Retroactive storytelling and character definition in Unmanned

by berv

Now that it’s been a few days (and I’ve had the chance to bounce it off a few people), I wanted to comment on Unmanned, a browser-based game by Molleindustria. Though I would describe it as more of an interactive story than a game in the traditional sense, I found it to be an incredibly compelling journey of character definition.

Unmanned has the player inhabit the character of a predator drone operator for a day, tending to the oft-monotonous tasks of his day to day life and spending his idle moments introspecting and chatting with the people of his world. The game runs with a split interface, forcing the player to perform simple actions (e.g. shaving, staying in your lane on the highway, etc.) on the right half of the screen while choosing from dialogue options on the left. As a mechanic, I thought this was a solid mirror of how we seldom give anything our full and undivided attention and appreciated the light task-juggling required. But it’s the dialogue that really drew me in, and that’s what I’d like to discuss.

Regardless of the dialogue options you may choose, the game essentially unfolds in the same way, but, for the first time in a long time, I’m happy with this. Why? In this case you’re just living another day. Nothing of any immediate consequence happens; it’s all just a matter of course in the life of this character. His definition, however, comes through his player-chosen reactions to this fairly standard fare. Will he be a guns-blazing oo-rah patriot, a caring and sensitive father, a worktime paramour, or some combination of the above? I found myself equally as curious about where this man was as to where I could steer him towards; I was simultaneously discovering as well as defining his character. Where most games would make the player’s choices affect only the present and future of their character, I felt as if Unmanned also extended these choices back into the character’s past, running the player through a sort of retroactive character creation. There are pieces of the character’s world that are firmly in place (e.g. his job as a predator drone operator), but how the player approaches these setpieces changes the story considerably (is he good at his job? how has it affected your son?). It’s rare that I find a game that weaves the story around my actions rather than in spite of them, even going so far as to shift the foundations to accommodate (for another interesting example of this, check out the text-based Aisle). More and more I am convinced that the key to character definition in games ought to live in player actions rather than in prewritten exposition. This, I think, links in more deeply with the inherent interactivity of a game, standing in contrast to a piece of passive entertainment such as a book or a movie. Though I’ve enjoyed many pre-written stories told in video game form, I might have enjoyed them just as much in another medium. Unmanned leaves much of the world grey and undefined until the player shapes it, which in my opinion makes much better use of the interactive nature of video games.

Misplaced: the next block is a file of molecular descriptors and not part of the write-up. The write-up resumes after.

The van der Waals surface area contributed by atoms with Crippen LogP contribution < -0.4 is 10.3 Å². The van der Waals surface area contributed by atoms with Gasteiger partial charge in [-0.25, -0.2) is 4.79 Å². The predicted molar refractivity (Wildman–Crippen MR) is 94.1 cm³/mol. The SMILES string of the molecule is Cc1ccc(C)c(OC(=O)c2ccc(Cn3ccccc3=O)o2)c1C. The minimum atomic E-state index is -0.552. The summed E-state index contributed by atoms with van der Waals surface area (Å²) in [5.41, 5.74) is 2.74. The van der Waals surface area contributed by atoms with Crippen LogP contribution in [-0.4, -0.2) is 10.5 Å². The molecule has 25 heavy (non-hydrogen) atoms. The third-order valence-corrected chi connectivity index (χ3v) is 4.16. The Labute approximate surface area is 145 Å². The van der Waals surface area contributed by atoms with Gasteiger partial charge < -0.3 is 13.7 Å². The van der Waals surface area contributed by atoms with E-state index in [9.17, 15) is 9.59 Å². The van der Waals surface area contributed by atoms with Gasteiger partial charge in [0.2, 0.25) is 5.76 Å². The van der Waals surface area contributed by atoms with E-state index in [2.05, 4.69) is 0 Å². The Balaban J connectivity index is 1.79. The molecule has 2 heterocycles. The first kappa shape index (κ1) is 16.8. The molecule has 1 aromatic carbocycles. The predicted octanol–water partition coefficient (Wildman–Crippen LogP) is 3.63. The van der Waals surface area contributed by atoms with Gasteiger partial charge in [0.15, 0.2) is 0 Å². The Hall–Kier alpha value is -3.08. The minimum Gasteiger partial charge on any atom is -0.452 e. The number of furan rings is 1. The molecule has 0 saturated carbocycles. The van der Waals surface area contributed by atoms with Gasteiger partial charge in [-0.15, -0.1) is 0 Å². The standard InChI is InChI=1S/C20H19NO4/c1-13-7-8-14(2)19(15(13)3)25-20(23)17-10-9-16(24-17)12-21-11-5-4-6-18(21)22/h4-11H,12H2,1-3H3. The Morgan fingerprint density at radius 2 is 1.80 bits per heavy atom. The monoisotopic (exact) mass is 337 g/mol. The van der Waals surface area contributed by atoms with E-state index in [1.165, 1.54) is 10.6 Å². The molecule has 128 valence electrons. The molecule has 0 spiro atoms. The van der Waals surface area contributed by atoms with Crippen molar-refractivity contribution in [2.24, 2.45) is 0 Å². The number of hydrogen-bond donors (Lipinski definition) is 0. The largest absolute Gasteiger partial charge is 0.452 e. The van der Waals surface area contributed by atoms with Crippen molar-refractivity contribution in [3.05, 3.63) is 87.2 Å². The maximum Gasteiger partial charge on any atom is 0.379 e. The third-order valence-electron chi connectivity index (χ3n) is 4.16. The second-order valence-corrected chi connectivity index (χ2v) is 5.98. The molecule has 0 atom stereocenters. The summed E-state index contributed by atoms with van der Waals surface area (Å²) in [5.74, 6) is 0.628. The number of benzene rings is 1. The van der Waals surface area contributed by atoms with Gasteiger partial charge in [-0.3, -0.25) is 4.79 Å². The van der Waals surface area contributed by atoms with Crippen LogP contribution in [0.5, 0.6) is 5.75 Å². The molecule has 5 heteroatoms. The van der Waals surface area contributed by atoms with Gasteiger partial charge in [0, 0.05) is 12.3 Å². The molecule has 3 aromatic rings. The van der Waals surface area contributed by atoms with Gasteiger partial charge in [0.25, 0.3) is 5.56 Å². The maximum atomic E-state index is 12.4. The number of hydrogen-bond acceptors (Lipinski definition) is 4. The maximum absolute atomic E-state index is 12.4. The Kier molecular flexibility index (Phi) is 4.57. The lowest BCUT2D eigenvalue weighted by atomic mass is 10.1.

The questions Unmanned has left me with are those of design: how flexible can a game world be? Is it possible to leave every aspect of both world and character up to the player? Given how much I bought in to the setting of Unmanned, I’m wondering about the intersection of established and establishing world: how much can be left up to the player while still providing a compelling setting to explore? Is it too much to ask of a player to make them responsible for everything?

More to come on this, I’m sure.

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